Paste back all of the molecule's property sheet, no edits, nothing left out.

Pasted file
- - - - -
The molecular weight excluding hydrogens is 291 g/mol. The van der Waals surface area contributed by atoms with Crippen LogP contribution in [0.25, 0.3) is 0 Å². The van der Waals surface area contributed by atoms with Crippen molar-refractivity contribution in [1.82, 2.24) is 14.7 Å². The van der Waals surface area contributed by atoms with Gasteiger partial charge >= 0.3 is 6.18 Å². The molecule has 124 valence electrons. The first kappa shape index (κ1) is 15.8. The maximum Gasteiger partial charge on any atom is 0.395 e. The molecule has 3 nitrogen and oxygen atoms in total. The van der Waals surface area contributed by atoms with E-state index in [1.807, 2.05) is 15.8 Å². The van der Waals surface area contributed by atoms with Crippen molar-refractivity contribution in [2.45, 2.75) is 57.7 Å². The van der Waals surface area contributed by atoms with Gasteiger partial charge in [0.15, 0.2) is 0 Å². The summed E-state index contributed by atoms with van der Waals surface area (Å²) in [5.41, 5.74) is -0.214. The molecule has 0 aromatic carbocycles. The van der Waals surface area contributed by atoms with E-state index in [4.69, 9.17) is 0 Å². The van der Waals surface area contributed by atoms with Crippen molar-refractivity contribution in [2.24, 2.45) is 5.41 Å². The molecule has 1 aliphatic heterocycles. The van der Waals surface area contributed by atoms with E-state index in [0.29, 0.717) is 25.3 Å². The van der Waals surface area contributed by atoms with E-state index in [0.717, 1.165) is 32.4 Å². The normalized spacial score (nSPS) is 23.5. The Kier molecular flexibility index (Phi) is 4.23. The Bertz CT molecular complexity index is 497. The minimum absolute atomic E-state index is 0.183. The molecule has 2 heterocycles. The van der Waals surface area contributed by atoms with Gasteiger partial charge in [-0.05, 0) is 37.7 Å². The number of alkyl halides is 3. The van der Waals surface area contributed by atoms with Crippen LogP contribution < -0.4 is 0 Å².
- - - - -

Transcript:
The molecular weight excluding hydrogens is 291 g/mol. The van der Waals surface area contributed by atoms with Crippen LogP contribution in [0.25, 0.3) is 0 Å². The van der Waals surface area contributed by atoms with Crippen molar-refractivity contribution in [1.82, 2.24) is 14.7 Å². The van der Waals surface area contributed by atoms with Gasteiger partial charge >= 0.3 is 6.18 Å². The molecule has 124 valence electrons. The first kappa shape index (κ1) is 15.8. The maximum Gasteiger partial charge on any atom is 0.395 e. The molecule has 3 nitrogen and oxygen atoms in total. The van der Waals surface area contributed by atoms with E-state index in [1.807, 2.05) is 15.8 Å². The van der Waals surface area contributed by atoms with Crippen molar-refractivity contribution in [2.45, 2.75) is 57.7 Å². The van der Waals surface area contributed by atoms with Gasteiger partial charge in [0.15, 0.2) is 0 Å². The summed E-state index contributed by atoms with van der Waals surface area (Å²) in [5.41, 5.74) is -0.214. The molecule has 0 aromatic carbocycles. The van der Waals surface area contributed by atoms with E-state index in [4.69, 9.17) is 0 Å². The van der Waals surface area contributed by atoms with Crippen molar-refractivity contribution in [2.24, 2.45) is 5.41 Å². The molecule has 1 aliphatic heterocycles. The van der Waals surface area contributed by atoms with E-state index in [0.29, 0.717) is 25.3 Å². The van der Waals surface area contributed by atoms with E-state index in [0.717, 1.165) is 32.4 Å². The normalized spacial score (nSPS) is 23.5. The Kier molecular flexibility index (Phi) is 4.23. The Bertz CT molecular complexity index is 497. The minimum absolute atomic E-state index is 0.183. The molecule has 2 heterocycles. The van der Waals surface area contributed by atoms with Gasteiger partial charge in [-0.05, 0) is 37.7 Å². The number of alkyl halides is 3. The van der Waals surface area contributed by atoms with Crippen LogP contribution < -0.4 is 0 Å².